Entrepreneur – consumer? Commentary on important changes in the consumer protection law

With all that is going on with successive stages of freeing the economy from the constraints imposed due to the coronavirus pandemic, the upcoming small revolution on consumer law may happen unnoticed. It is worth recalling that under the Act of 31 July 2019 amending certain acts in order to reduce the regulatory constraints [Dz. U. [Journal of Laws] of 2019, item 1495, of 2020, item 568. 875], starting from 1 June 2020, new regulations were to come into force, granting some entrepreneurs some of the rights that were previously available only to consumers. Although due to recent events, the date of entry into force has been postponed to 1 January 2021, it is worth looking at them carefully and preparing for them today.

From next year, nearly 3 million entrepreneurs operating one-person businesses will receive consumer protection in relations with other entrepreneurs – including in particular in three basic areas:

  1. Application of the provisions on prohibited clauses in model contracts;
  2. Liability under the warranty for defects in the sold item;
  3. The right to withdraw from an agreement entered into remotely or off-premises within 14 days.

It should be noted that this amendment does not, however, directly impose the application of the rules governing certain consumer rights to sole traders. Such a solution met with strong opposition from the circles dealing with consumer protection, including the Office of Competition and Consumer Protection, which pointed to possible problems with interpretation and abuses in the application of the new regulations. Ultimately, the legislator decided on a separate category of entities – one could say: a kind of consumer-entrepreneur hybrid, which will be granted certain privileges and additional legal protection.

Thus, the legislative solution applied in the amendment comes down to a general appeal that [certain provisions] apply to a natural person entering into a contract directly related to his or her business activity, when it results from the content of that contract that it does not have a professional character for that person, resulting in particular from the object of his or her business activity, made available on the basis of the provisions on Central Register and Information on Business.

Thus, at first glance, a fundamental difference emerges from the current definition of a consumer, regulated in Article 221 of the Civil Code, according to which a consumer is a natural person who performs a legal action with an entrepreneur which is not directly related to his or her business or professional activity. According to this definition, a natural person, even if he or she is an entrepreneur, acquires the status of a consumer, as long as the contract (legal action) entered into is not directly related to his or her business or profession.

For the new group of entities, an important criterion excluding the possibility to take advantage of consumer protection will therefore only be the professional nature of the activity undertaken, i.e. the degree of its connection with the professional profile of our business. However, the legislator has not decided to define the specific premises based on which the nature of a given activity should be qualified as professional. In this respect, it was only decided to refer to the business profile information made available in CEIDG. However, as we know, the classification codes are most often described in a very general way, and therefore it is difficult to believe that the adopted solution will significantly protect us from interpretation problems or possibilities of abusing the law. Ultimately, the burden, as it often happens, will be shifted on to law enforcement bodies, and above all – the courts.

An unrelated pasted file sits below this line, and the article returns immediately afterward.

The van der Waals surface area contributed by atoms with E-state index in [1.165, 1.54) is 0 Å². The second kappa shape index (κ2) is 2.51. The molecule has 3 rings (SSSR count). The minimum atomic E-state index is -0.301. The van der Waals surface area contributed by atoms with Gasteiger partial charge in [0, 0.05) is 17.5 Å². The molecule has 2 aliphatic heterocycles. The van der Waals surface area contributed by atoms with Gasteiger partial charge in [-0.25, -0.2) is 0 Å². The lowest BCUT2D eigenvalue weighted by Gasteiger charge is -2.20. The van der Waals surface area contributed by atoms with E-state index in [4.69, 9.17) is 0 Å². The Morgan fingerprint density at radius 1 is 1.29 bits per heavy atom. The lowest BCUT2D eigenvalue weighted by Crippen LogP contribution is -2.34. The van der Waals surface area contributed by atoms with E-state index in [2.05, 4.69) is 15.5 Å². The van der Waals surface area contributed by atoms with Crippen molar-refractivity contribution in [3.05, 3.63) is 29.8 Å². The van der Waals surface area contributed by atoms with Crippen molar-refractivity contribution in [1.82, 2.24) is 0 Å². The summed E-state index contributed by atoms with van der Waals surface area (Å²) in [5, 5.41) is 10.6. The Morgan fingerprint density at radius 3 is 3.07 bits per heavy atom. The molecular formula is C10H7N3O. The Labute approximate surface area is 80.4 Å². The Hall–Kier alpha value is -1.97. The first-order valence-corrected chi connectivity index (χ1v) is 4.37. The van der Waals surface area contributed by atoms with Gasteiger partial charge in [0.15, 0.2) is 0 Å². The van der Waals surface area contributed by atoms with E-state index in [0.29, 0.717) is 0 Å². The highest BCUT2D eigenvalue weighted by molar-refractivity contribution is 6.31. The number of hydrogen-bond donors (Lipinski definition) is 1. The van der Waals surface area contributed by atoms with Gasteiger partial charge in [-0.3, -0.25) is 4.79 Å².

The upcoming changes can certainly be considered revolutionary. On the one hand, the burden of responsibility associated with the status of a professional member of the business community is removed from small entrepreneurs. It was rightly recognised that the unification of requirements imposed on economic operators, which has been applied so far, was, from an axiological point of view, a somewhat excessive and often inadequate solution, and in specific cases even detrimental to the smallest entrepreneurs. Only the criterion of the division of entrepreneurs, depending only on the form of business activity, may raise objections, as it will not always be reliable (it would be much more reliable here to adopt a criterion relating to economic indicators, e.g. by covering a whole group of micro-entrepreneurs).

On the other hand, the new situation will surely require appropriate adaptation by other entrepreneurs. For example, the broadly understood e-commerce industry will have to adapt its rules and regulations, and the need to develop appropriate model contract will be particularly important for businesses operating mainly on B2B basis. It is worth taking care to clarify the relevant interpretative issues in the amended regulations at this stage, which will certainly help to avoid subsequent costly litigation in this field.


Mariusz Maksis, attorney-at-law